Another Take on Income Inequality

Sometime around 7500 B.C., people began building clustered mud-brick houses at Catalhoyuk, Turkey. According to detailed archeological studies, for roughly the next thousand years, the same patterns of life persisted, apparently with all families living in the same fashion and with approximately the same level of goods and the same size houses. Analyses of the human remains show that men and women received the same level and type of food as well.

By around 6500 B.C., however, income and status inequality began to develop, and as it did, more violence also began to appear, including a significant number of individuals with healed head injuries, wounds that suggest to the archaeologists who have studied the site for more than forty years that such injuries were inflicted as a means of social control, but that such control was not necessary until pronounced income/resource inequality began to develop. This is, of course, a conclusion drawn by those studying Catalhoyuk, but it does appear without doubt that the society appeared more stable when the income levels were similar and that more violence occurred once income inequality began to develop.

I have to say that this scarcely surprises me. Historically, countries with high levels of income inequality have often had violent uprisings and/or revolutions, such as the French Revolution, the Russian Revolution, the Spanish Civil War, the Cuban revolution, the more recent violence in the Sudan, and the troubles in Colombia and Venezuela.

In looking at income inequality by country across the world, I was struck by several facts. First, among industrialized/technological nations, the United States has the greatest income inequality. Among all nations, there is a pronounced tendency for countries with high income inequality also to have high levels of societal violence, and that includes the United States.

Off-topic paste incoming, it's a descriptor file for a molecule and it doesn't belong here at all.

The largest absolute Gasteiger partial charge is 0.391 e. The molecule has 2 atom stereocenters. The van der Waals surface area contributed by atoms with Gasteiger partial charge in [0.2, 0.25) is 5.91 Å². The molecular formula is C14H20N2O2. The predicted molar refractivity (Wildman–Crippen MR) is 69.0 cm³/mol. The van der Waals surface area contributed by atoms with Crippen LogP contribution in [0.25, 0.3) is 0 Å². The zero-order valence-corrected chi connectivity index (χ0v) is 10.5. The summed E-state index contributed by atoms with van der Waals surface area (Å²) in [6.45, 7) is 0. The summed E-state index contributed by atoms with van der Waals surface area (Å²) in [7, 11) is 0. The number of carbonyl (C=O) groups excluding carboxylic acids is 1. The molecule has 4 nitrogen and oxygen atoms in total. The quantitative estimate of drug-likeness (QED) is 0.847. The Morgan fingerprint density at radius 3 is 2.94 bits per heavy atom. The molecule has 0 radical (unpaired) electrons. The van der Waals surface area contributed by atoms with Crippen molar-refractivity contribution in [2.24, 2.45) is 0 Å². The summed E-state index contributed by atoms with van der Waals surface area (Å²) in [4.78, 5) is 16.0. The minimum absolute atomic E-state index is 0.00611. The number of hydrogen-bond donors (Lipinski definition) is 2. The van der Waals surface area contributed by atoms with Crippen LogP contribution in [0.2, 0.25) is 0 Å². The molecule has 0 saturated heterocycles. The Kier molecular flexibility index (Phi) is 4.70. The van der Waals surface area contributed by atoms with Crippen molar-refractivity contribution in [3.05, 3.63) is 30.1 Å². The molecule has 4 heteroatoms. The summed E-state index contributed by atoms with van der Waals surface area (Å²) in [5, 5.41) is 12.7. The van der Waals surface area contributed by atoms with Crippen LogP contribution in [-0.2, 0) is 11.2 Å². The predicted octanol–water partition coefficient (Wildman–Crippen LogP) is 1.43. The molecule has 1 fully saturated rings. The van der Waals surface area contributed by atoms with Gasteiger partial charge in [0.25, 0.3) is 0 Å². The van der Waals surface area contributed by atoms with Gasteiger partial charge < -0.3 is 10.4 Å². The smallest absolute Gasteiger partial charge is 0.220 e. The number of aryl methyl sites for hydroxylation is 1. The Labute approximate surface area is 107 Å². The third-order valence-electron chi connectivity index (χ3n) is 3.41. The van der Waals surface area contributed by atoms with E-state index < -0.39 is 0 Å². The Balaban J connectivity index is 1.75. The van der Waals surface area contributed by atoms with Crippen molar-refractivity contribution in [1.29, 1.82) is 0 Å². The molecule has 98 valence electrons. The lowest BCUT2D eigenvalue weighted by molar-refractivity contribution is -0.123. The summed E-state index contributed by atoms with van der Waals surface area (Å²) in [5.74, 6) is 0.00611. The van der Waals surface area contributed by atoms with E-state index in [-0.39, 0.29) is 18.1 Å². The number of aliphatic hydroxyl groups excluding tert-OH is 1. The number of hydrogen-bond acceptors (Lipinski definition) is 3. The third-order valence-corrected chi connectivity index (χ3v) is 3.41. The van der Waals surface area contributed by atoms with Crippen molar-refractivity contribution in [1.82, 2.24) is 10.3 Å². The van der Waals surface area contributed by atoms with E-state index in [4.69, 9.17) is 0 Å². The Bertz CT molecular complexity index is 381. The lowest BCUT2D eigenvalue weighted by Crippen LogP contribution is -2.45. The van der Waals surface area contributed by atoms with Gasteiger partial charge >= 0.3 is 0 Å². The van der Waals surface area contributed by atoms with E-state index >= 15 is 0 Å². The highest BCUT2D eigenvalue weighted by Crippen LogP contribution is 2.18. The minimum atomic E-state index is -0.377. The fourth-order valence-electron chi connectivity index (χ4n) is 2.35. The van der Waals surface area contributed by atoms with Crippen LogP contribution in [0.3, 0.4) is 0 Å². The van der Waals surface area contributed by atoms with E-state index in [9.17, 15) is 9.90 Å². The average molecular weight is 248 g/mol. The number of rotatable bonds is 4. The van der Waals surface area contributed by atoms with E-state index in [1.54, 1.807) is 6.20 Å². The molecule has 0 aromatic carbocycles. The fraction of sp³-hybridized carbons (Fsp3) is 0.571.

All of which suggests that pushing for tax cuts on the wealthy and opposing increases in the minimum wage may well have costs beyond the merely monetary.

5 thoughts on “Another Take on Income Inequality”

  1. John Prigent says:

    Good points, Sir! But I submit that a major cause of discontent is the high incomes perceived as unearned – those CEO and executive bonuses, for a start. A fuss is usually made about inherited wealth, but I don’t see it as a major problem because almost anyone with a family wants to leave an inheritance to them – the ‘confiscate inherited wealth’ brigade have always come unstuck when asked ‘OK, how much is too much to leave to my children?’. The traditional ‘man on the Clapham omnibus’ of British economic thought doesn’t take kindly to being told his savings are too high so he must give them to the state.

  2. Alan Naylor says:

    In my economics class we recently discussed trends on pay and pay raises after there was a great deal of discussion in social media concerning companies abandoning annual pay raises in favor of performance bonuses through out the year. The over all consensus amongst the class, the older individuals, was that any year without a raise was in effect, a pay cut due to inflation. Meanwhile the company continues to make more money this year than last. Targeted bonuses would help the achievers, but even they would suffer from a stagnating wage.